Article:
New Research Improves Quantum Coherence Time Using Cavity Protection Effect

The quantum system studied at TU Wien (Vienna): a black diamond (center) contains nitrogen atoms, which are coupled to a microwave resonator. (Credit: TU Wien)

Researchers at the Vienna University of Technology have successfully improved the stability of a quantum system using a cavity protection effect.

The electronics currently used in computers allows the value of a state to be stored as either zero or one – a binary system.  Quantum systems can exist in many states at once, or a superposition of both zero and one, which allows the possibility of quantum computers to be far more powerful in the future.

However, before quantum computers become a regular part of our everyday lives, several obstacles must first be overcome.  Quantum states are very quickly destroyed by interactions with their environment which causes them to fall into a defined state rather than storing information as a superposition of states. 

Quantum computing, the story of a wild idea: Andris Ambainis at TEDxRiga 2013

Video sourced from YouTube - TEDx Talks

New research at the Vienna University of Technology, using a hybrid system of two totally different quantum technologies has succeeded in improving the stability of a promising quantum system.

The research team has explored and constructed a new class of quantum memory by coupling atoms and microwaves. A theoretical model was developed by theorists in order to explain the complex dynamics involved in these hybrid quantum systems.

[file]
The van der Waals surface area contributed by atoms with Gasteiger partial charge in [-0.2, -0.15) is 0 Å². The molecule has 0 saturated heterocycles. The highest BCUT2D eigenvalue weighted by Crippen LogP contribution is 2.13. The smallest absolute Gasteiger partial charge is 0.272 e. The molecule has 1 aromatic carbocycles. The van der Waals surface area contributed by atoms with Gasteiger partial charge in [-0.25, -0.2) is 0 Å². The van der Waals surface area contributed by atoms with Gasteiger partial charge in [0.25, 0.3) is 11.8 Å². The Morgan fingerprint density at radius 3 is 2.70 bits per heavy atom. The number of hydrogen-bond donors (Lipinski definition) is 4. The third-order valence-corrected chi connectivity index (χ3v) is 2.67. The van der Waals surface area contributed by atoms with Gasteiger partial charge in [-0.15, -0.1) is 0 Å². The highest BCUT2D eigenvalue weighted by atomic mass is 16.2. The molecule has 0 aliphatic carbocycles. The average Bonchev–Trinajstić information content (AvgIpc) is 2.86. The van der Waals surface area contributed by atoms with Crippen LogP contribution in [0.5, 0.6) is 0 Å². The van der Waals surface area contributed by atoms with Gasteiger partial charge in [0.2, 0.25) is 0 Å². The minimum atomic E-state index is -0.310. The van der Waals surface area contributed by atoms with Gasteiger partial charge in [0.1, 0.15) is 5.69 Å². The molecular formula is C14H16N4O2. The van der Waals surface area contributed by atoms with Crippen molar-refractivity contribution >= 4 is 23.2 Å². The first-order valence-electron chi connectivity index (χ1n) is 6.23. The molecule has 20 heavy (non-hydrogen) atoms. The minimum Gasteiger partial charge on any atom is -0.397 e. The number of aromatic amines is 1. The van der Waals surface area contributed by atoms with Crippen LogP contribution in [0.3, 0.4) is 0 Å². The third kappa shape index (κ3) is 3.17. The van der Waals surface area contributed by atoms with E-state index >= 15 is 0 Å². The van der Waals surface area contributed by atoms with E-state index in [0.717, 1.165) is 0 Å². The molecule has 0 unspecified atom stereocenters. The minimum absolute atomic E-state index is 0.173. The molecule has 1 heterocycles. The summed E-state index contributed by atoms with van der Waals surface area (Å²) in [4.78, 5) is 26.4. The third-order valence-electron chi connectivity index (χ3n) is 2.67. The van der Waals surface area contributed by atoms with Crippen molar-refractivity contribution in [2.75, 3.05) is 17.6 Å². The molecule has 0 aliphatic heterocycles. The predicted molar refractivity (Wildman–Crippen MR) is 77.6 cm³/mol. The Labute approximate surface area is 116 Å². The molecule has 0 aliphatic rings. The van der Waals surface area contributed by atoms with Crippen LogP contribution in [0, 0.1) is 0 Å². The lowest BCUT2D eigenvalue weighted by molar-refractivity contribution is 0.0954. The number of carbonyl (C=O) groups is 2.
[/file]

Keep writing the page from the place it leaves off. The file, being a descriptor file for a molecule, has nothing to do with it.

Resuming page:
In this system, photons are generated in a microwave resonator. These photons are forced to react with the spin of nitrogen atoms, which are built into a diamond.

Quantum information can be quickly transmitted using the microwave resonator and can be stored by the atomic spins in the diamond for no less than several hundred nanoseconds. This duration is comparatively longer than the time scale on which photon movement in the microwave resonator is based.

"All nitrogen atoms are completely identical. But when they are placed in slightly different surroundings, they have slightly different transition frequencies."

Stefan Putz, PhD-student at Vienna University of Technology.

The atomic spins can be thought of as a room full of pendulum clocks. At first they will have a produce synchronised oscillations but will lose their rhythm over time, causing random noise.

Although there is no direct interaction between the atomic spins, due to the fact that they are collectively coupled to the microwave resonator, this stops them to from reaching a state in which they are not useful for processing quantum information.

This protection effect significantly increases the period during which it is possible to read quantum information from the atomic spins. The improvement of quantum coherence time using this cavity protection effect could pave way to use the hybrid quantum system for many promising applications in the future and bring commercial quantum computers one step closer.  

Alexander Chilton

Written by

Alexander Chilton

Alexander has a BSc in Physics from the University of Sheffield. After graduating, he spent two years working in Sheffield for a large UK-based law firm, before relocating back to the North West and joining the editorial team at AZoNetwork. Alexander is particularly interested in the history and philosophy of science, as well as science communication. Outside of work, Alexander can often be found at gigs, record shopping or watching Crewe Alexandra trying to avoid relegation to League Two.

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